While survival sounds like a good enough reason, continually working on stuff you hate will become a serious demotivator. And, when you think about it, you probably started your own business to get away from these types of creative black holes.
Early in my career, I took just about every soul-sucking project I could find. I figured it would earn me enough to stay in business for the long-term. But I found that it actually made me question whether I even wanted to be in business anymore.
How to deal with it:
Every one of us, especially when we’re starting out on our own, are tempted to take on projects that aren’t the most satisfying. If you’re in a situation where you desperately need some business, then it’s probably fine to (cautiously) pursue this type of work.
But, before you sign your life away, ask yourself this question: How will I feel about working on this project a year from now?
It’s an important question because you’ll have clients who are with you for a long period of time. Either the project is an ongoing one or perhaps that client will bring you different projects over the years. Take a moment and envision what things will look like and how it makes you feel. If you’re not getting a great vibe about something, maybe it’s not the right thing to do.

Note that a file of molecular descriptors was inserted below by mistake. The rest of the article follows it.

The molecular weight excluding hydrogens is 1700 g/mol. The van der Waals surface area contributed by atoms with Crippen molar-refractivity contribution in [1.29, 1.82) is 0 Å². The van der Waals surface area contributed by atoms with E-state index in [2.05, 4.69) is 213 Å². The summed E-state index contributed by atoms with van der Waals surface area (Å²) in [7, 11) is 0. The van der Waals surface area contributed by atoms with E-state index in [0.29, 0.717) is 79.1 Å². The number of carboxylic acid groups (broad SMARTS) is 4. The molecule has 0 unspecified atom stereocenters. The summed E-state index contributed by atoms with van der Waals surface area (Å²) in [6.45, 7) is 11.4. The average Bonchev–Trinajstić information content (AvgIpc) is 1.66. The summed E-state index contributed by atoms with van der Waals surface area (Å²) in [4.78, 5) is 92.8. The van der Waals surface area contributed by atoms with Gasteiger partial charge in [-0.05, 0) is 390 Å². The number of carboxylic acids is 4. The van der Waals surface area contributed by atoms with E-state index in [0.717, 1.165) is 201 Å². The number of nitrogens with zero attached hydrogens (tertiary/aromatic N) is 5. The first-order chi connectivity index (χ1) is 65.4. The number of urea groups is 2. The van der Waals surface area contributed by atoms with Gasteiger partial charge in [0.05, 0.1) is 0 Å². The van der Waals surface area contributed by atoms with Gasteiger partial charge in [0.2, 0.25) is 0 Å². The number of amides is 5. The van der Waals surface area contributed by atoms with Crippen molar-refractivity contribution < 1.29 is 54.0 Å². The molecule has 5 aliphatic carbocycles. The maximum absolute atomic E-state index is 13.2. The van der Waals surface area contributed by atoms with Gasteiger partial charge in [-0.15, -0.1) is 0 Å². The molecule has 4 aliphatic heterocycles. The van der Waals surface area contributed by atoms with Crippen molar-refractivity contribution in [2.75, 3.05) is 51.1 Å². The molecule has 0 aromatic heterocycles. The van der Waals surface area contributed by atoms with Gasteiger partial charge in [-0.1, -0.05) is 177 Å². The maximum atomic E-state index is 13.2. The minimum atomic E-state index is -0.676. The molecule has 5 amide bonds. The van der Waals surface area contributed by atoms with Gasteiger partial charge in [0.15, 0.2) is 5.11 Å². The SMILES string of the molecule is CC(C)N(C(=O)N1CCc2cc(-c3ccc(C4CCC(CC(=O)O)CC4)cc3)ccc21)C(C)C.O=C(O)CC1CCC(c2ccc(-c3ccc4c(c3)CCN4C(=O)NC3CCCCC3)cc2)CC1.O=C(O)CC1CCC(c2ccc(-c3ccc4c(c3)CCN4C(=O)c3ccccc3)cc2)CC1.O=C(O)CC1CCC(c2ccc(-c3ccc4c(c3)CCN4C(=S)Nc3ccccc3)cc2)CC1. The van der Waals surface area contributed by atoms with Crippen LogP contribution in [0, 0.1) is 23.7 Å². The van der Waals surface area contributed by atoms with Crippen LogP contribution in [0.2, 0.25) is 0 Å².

Now, this doesn’t mean you should only take on projects that give you a warm, fuzzy feeling. Real life doesn’t often work that way. You will probably have to sacrifice a little joy here and there in order to pay the bills. Just avoid the soul-suckers and you’ll be fine!
An opportunity for growth
Running your own web design business, no matter how small, provides you with an opportunity for both professional and personal growth. You’ll learn a lot about the work you do – not to mention a few things about yourself.
Despite the many ups and downs you’ll face, being a one-person company is still a pretty cool gig. Embrace the challenges and may they bring out your best.